Everyone can compose. But not everyone can be a composer.
Sounds rather profound, but true. I’ve realized, and thought about it for quite a bit, as usual :) It’s funny to be thinking about such things, but I feel that there is a need for me to, in order to grow not only physically as a teenager, but as a musician who writes.
Writing music — virtually everyone can pick up a pen and start writing on manuscripts, and the result may even turn out to be wonderful, as long as he / she has a strong grasp of music theory knowledge (harmony, cadence, voice-leading, etc) concerned and yeah, a pen and piece of paper.
Continue reading “Write with purpose, compose with style”
About time I start keeping a journal of thoughts for my musical endeavors!
It’s very enriching, indeed, to have some time alone thinking, after so much time being spent on talking about stuff with friends and my brother without thinking (i.e. spouting nonsense). It’s also very heartening to look back and see how I actually managed to grow quite a bit, mature quite a bit from my past cliche ways of thinking and writing. :)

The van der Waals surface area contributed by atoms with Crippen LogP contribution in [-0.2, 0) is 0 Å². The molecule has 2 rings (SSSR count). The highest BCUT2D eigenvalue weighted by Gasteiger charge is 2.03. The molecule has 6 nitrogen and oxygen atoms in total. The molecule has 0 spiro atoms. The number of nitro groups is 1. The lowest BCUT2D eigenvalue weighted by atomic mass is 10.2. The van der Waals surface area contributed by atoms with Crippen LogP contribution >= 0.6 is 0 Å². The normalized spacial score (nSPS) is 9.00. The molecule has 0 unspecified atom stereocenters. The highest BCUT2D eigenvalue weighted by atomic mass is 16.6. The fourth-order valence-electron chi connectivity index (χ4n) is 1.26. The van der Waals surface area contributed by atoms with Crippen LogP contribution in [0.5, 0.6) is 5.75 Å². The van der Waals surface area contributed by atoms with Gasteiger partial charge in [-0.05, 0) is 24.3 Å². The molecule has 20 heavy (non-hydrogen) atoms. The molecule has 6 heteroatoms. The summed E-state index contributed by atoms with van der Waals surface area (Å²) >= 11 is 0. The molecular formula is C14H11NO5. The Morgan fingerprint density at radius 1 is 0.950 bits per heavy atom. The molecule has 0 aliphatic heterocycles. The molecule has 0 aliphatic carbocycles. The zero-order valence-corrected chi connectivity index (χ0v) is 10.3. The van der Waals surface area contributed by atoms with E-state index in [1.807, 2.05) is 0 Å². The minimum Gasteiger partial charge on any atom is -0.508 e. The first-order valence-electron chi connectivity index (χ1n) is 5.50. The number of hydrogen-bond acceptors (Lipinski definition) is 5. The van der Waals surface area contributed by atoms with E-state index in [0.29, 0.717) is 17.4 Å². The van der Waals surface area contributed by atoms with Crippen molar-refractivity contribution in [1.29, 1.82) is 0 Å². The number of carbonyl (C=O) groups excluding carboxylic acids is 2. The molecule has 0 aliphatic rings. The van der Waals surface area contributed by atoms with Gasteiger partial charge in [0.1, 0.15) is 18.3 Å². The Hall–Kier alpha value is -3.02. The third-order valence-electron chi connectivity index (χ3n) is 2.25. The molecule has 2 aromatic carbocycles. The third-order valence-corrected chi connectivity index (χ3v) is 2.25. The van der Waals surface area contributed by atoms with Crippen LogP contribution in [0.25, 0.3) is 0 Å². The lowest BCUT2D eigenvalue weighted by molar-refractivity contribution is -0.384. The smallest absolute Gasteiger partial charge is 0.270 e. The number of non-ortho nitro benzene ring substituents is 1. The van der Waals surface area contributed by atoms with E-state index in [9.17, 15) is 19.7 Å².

I’ve always viewed musical composition as a way that people can express their thoughts, emotions — that includes joy, yearning, love, grievances or even anger. It’s true. You are what you write, isn’t it? If I were a very conservative composer (I’m not), I would stay close to the usual realms of ‘accepted’ or ‘orthodox’ means of achieving a ‘safe’ piece of composition that wouldn’t bring me much trouble in consequence. If I were a wild, experimental sort of composer, unsatisfied with ‘standard’ harmonies, I would probably explore a wide range of writing styles and try to achieve maximum effect with those technics of composition.
Continue reading “It’s good to sit down and think, sometimes”